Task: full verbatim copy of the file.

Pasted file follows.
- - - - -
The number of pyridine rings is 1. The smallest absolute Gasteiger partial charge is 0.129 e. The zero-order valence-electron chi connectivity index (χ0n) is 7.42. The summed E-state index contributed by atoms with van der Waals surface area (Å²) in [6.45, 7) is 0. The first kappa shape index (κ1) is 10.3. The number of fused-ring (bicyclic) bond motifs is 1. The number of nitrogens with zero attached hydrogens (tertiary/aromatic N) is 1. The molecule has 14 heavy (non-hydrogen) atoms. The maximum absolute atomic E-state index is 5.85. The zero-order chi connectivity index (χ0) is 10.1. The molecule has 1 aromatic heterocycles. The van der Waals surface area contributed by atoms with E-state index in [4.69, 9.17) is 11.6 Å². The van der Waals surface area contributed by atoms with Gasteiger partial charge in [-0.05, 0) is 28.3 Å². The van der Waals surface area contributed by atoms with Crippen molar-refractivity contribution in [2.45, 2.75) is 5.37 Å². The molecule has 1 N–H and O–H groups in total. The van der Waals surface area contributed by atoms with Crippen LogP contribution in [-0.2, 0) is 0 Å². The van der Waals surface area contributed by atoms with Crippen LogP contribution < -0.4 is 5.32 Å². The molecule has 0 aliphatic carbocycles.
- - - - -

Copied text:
The number of pyridine rings is 1. The smallest absolute Gasteiger partial charge is 0.129 e. The zero-order valence-electron chi connectivity index (χ0n) is 7.42. The summed E-state index contributed by atoms with van der Waals surface area (Å²) in [6.45, 7) is 0. The first kappa shape index (κ1) is 10.3. The number of fused-ring (bicyclic) bond motifs is 1. The number of nitrogens with zero attached hydrogens (tertiary/aromatic N) is 1. The molecule has 14 heavy (non-hydrogen) atoms. The maximum absolute atomic E-state index is 5.85. The zero-order chi connectivity index (χ0) is 10.1. The molecule has 1 aromatic heterocycles. The van der Waals surface area contributed by atoms with E-state index in [4.69, 9.17) is 11.6 Å². The van der Waals surface area contributed by atoms with Gasteiger partial charge in [-0.05, 0) is 28.3 Å². The van der Waals surface area contributed by atoms with Crippen molar-refractivity contribution in [2.45, 2.75) is 5.37 Å². The molecule has 1 N–H and O–H groups in total. The van der Waals surface area contributed by atoms with Crippen LogP contribution in [-0.2, 0) is 0 Å². The van der Waals surface area contributed by atoms with Crippen LogP contribution < -0.4 is 5.32 Å². The molecule has 0 aliphatic carbocycles.